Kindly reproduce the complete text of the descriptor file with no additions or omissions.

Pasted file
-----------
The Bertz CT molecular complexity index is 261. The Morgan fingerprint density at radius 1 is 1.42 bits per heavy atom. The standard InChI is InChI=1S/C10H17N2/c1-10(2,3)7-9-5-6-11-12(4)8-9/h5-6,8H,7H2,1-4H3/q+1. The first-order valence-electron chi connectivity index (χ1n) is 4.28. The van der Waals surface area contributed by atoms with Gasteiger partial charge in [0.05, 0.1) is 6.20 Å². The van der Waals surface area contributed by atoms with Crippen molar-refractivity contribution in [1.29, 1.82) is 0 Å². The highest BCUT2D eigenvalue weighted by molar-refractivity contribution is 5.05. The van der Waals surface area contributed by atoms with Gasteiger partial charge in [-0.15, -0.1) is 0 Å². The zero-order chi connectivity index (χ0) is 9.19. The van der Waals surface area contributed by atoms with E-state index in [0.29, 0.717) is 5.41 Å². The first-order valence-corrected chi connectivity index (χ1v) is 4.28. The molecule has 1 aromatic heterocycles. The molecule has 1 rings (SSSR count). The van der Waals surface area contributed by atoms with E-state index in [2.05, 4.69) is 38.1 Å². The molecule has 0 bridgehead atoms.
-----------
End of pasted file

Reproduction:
The Bertz CT molecular complexity index is 261. The Morgan fingerprint density at radius 1 is 1.42 bits per heavy atom. The standard InChI is InChI=1S/C10H17N2/c1-10(2,3)7-9-5-6-11-12(4)8-9/h5-6,8H,7H2,1-4H3/q+1. The first-order valence-electron chi connectivity index (χ1n) is 4.28. The van der Waals surface area contributed by atoms with Gasteiger partial charge in [0.05, 0.1) is 6.20 Å². The van der Waals surface area contributed by atoms with Crippen molar-refractivity contribution in [1.29, 1.82) is 0 Å². The highest BCUT2D eigenvalue weighted by molar-refractivity contribution is 5.05. The van der Waals surface area contributed by atoms with Gasteiger partial charge in [-0.15, -0.1) is 0 Å². The zero-order chi connectivity index (χ0) is 9.19. The van der Waals surface area contributed by atoms with E-state index in [0.29, 0.717) is 5.41 Å². The first-order valence-corrected chi connectivity index (χ1v) is 4.28. The molecule has 1 aromatic heterocycles. The molecule has 1 rings (SSSR count). The van der Waals surface area contributed by atoms with E-state index in [2.05, 4.69) is 38.1 Å². The molecule has 0 bridgehead atoms.